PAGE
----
Best of JN: A Letter to the Working Student at HITS, an Editorial
Not all working student opportunities are ones worth pursing or maintaining, especially when you’re not treated with the respect you deserve.
Editor’s Note: While not documented in this account, action was taken by the author to ensure the working student’s safety and well-being.
I am not immune to the blights of the working student. For years I heard the horror stories of trainers treating young adults poorly as they dedicated 18 hours of their 24 hour day to the barn. Here lately, however, that trend seems to be changing. Trainers appear to be more welcoming and accepting of young, hardworking riders who want to fully understand the backside of a show barn. Working students are sharing more of their positive accounts and memories while working for some of the nation’s best. Is the work hard? Yes. Are the hours long? Yes. But was it worth it? Of course.
So imagine my shock as I am organizing my stuff at HITS this past week when I heard this broadcast loudly from two aisles over: “Don’t let it happen again. Got it?”
Not that I am nosey, but the tone of the man’s voice definitely caught my attention. I glanced over through the temporary stalls as the conversation continued, and I felt my gut absolutely drop for whomever was on the receiving end of the tongue-lashing.
This trainer was full-on degrading toward their new working student (I knew this because I had heard the young man mention earlier that he was excited about his first week there). I was appalled. No matter what had happened, no employee deserved to be treated in that manner. After five years in corporate HR, I am a huge advocate for employee well-being, especially in the fields of manual labor. I sat there for a minute, weighing out my options. Do I overstep my bounds and walk over to check on the working student?
Not knowing enough about the situation and having only heard the tail-end of the conversation, I opted to wait it out and see how the remainder of the weekend went. When walking by the barn, there were no visible barn drapes for me to find out which barn or trainer this might be: just a busy barn aisle and a hardworking young man bouncing between stalls to get his chores done.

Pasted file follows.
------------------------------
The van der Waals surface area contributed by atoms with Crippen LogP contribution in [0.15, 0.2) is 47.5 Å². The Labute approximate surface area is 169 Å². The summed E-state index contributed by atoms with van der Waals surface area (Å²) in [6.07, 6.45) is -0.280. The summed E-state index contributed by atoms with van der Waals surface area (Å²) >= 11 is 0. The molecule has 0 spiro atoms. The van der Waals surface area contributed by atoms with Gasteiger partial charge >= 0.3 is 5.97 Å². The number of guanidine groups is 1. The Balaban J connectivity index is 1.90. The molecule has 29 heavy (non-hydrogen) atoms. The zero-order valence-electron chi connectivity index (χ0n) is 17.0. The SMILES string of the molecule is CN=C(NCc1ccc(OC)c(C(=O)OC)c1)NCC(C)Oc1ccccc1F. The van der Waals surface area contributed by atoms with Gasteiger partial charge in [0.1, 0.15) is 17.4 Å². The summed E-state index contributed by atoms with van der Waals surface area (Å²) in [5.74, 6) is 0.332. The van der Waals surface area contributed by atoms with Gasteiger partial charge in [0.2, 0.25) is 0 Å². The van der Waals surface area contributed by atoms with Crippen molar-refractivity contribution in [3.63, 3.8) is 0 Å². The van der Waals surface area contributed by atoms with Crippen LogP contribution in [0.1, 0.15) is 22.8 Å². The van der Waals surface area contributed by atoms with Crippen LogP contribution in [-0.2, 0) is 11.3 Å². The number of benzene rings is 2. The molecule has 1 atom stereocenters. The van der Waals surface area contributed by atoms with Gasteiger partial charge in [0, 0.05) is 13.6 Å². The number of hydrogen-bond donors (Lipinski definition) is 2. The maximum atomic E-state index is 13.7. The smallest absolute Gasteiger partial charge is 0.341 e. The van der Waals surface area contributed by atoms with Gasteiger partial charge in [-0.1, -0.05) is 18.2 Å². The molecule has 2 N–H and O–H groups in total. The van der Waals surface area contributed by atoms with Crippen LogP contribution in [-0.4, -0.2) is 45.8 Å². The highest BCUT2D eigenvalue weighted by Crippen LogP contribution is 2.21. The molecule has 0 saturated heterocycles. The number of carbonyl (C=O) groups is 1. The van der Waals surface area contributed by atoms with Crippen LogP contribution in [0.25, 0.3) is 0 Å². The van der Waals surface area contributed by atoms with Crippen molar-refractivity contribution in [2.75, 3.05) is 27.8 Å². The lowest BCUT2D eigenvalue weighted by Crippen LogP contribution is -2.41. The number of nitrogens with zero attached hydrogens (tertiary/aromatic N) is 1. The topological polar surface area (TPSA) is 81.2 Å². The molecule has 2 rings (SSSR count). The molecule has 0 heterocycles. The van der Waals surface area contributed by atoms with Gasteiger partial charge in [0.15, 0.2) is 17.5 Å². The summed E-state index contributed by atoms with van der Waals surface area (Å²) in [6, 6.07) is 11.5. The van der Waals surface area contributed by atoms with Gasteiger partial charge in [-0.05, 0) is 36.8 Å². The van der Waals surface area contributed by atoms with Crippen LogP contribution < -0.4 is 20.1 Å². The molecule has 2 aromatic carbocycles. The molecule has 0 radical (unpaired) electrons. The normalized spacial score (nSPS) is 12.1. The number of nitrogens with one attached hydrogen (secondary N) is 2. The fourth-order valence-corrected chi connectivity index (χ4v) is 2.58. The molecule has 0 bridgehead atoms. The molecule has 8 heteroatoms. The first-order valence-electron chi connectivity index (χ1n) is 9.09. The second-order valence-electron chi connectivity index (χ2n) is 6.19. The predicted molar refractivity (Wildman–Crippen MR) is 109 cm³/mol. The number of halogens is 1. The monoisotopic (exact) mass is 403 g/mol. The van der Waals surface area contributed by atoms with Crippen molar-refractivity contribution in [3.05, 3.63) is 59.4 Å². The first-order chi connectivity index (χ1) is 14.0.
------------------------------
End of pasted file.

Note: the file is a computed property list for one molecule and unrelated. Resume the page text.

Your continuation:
The next day, I was not so surprised to hear the poor treatment continue. The trainer and another young woman belittled the working student, laughing at his expense and harping on every single thing that he did wrong. “I’m sorry,” the working student replied, “I must have misunderstood you. I thought this was what you wanted.” The trainer scoffed and rudely replied that a misunderstanding better not happen ever again. Again, I felt the fire bubbling up in my belly. Who in their right mind would think that this is okay?
I had a new plan: try to catch the young man by himself to spare him any potential humiliation or relation by confronting his trainer about his behavior. My plan fell through, however, and I failed to get a moment to catch him alone.
As I tacked up on Sunday, my heart broke for the young man when I heard the male trainer approach him and say, “Am I being too mean to you?”
The working student paused. What is he supposed to say?
The trainer continued, “Because the girls told me you were crying last night.”
Let me clarify; this trainer was NOT being kind, caring and compassionate when addressing this young man. His tone was condescending and just plain mean. I could hear the working student choke on his words as he tried to mutter, “I wasn’t crying.” My heart broke with every second that passed. The trainer laughed and walked away, leaving his working student alone without trying to discuss the blatantly obvious issues in their working relationship.
So to that kind, sweet working student who I helped pony a frazzled young horse across the busy crossing at HITS, I hope you read this. I hope you know that no matter what you might have done wrong, you don’t deserve to be treated like that. You don’t deserve to be laughed at, mocked and ridiculed to the point of tears. You don’t deserve to dedicate your time to a trainer who does not appreciate all of the wonderful things that make you who you are. And you don’t have to work in an environment like that one. There are so many options out there. There are so many other trainers who will help guide you, teach you and mold you into a better rider. This is not your only option.
You deserve so much more.
And to the trainer who spoke to you so poorly, I hope you read this as well. I hope you know that you will never gain respect in the industry for being so hurtful to your staff. I hope you know that SafeSport exists because of people like you, people who treat their barn help with disrespect. And I hope you know that people are watching and listening, taking note of who you really are. Businesses are built on respect and integrity, both of which I feel you 100% lack. I hope this is a wake-up call to you, and that you learn to appreciate all that your team does for you. I hope you learn to control your anger and address issues with a positive leadership mentality.
I hope you ask yourself this: What gives you the right to treat any person in such a manner?
Sure, mistakes will happen. Frustrations will rise. Misunderstandings will happen.
But you should NEVER treat your working students like they are anything less than the beautiful human being that they are.